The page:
Digitized radiographs were analyzed using MATLAB (v. 2018b, MathWorks, Natick, MA, USA) by a reviewer blinded to tumor necrosis values. The ROIs were identified by an orthopaedic oncologist by tracing the periphery of all tumors on the PostC lateral radiographs; regions of interest (ROIs) of normal bone were also identified. Radiograph luminance in the ROIs was considered a surrogate for radiodensity. To compensate for the difference in scanning quality, all images with different bit depth were normalized on a scale of 0–1 with arbitrary units (AU). Each patient’s PreC and PostC images were co-registered by identifying identical anatomical landmarks in both images. Anatomical landmarks were identified using the validated and open-source software extension fitgeotrans.m. These landmarks were processed to provide co-registration between the PreC and PostC images, reconciling differences in the images based on limb position. The ROIs defined on the PostC images were reproduced on the co-registered PreC images to provide an exact comparison. The accuracy of the co-registered PreC and PostC images was measured using another validated and open-source software extension imshowpair.m.
Following image co-registration and ROI definition, PreC and PostC images were normalized to the non-tumor-affected bone ROI luminance values. Tumor mineralization change was determined by subtracting the average luminance of the PreC tumor ROI from the PostC tumor ROI. The tumor mineralization change was calculated using Equation.1, with T indicating mean tumor luminance and B indicating mean bone luminance.
Tumor mineralization = (PostC-T − PostC-B) − (PreC-T − PreC-B)
The relationship between luminosity-defined mineralization changes and osteosarcoma necrosis was determined using Pearson’s correlation coefficient (ρ) and coefficient of determination (R2).
The mean osteosarcoma tumor necrosis value for this study was 69%±23% (Table 1). Mean luminance values for PreC and PostC non-tumor-affected bone were 0.63±0.12 and 0.59±0.14, respectively. Mean luminance values for PreC and PostC tumor were 0.65±0.12 and 0.64±0.10, respectively. The direct value difference of PreC and PostC showed a low correlation—Pearson correlation coefficient (ρ) of 0.17 (P=0.37)—with the tumor necrosis value (Figure 2A). Osteosarcoma mineralization change calculated based on Eq.  showed moderate correlation—Pearson correlation coefficient (ρ) of 0.36 (P=0.038)—with the tumor necrosis value (Figure 2B).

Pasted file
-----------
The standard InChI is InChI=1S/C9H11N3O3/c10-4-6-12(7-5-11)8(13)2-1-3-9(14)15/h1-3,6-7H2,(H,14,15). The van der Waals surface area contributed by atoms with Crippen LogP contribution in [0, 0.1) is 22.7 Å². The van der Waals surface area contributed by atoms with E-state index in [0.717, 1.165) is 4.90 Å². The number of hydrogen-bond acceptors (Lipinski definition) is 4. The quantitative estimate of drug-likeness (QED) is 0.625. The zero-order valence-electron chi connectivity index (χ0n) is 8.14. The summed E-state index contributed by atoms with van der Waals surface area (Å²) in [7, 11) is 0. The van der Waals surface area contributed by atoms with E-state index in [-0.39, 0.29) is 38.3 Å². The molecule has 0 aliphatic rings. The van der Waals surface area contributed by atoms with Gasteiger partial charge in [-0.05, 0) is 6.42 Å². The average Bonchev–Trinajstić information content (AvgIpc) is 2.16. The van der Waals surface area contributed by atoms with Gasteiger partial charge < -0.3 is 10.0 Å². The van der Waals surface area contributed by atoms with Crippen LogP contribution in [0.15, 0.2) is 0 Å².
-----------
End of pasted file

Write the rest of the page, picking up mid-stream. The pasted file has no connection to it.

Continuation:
Given the importance of chemotherapy response to oncological outcomes of patients with osteosarcoma, a low-cost and low-harm method of assessing this endpoint would likely prove beneficial in maximizing survival. Noting the subjective observation that osteosarcoma tumors with good chemotherapy response often appear to demonstrate increased mineralization during treatment, previous authors were unable to identify a significant correlation between mineralization and treatment response using qualitative methods (8,10,14). Through software-based review of radiographs obtained PreC and PostC, we were able to demonstrate a modest positive correlation between tumor mineralization and chemotherapy response, as determined by tumor necrosis.
Smith first described seeing “striking and unusual radiographic changes” in osteosarcoma tumors during chemotherapy (8). They described a statistically unsupported positive correlation between the presence of these changes and osteosarcoma necrosis. Similarly, Hirano described a trend toward higher radiographic density in patients with osteosarcoma and malignant fibrous histiocytoma of bone with better chemotherapy response, however, their study was underpowered to demonstrate significance (9). Holscher used a three-tiered, human-scored rating system to gauge mineralization changes during chemotherapy (increased, unchanged, or decreased) (10). Their methods did not allow for radiograph normalization and relied on the human eye’s minimum noticeable change in input intensity—the so-called “increment threshold”—which is known to be inexact (11), for evaluating differences in radiograph luminance; they found no correlation between mineralization and treatment response. Lindner developed a four-tiered system of evaluating local host response on histological examination and found significant correlation both to tumor necrosis and to mineralization on CT (14). They were unable, however, to demonstrate a correlation to changes on radiographs. Because conventional radiography and CT are similar technologies that sample identical tissues, it is intuitive therefore that the radiography data contains all the contents of CT, just unclarified in the axial plane by surrounding tissues. Therefore, it is plausible that, with adequate normalization and subtraction techniques, radiography data may be distilled to provide the granularity of CT without the additional radiation exposure and cost.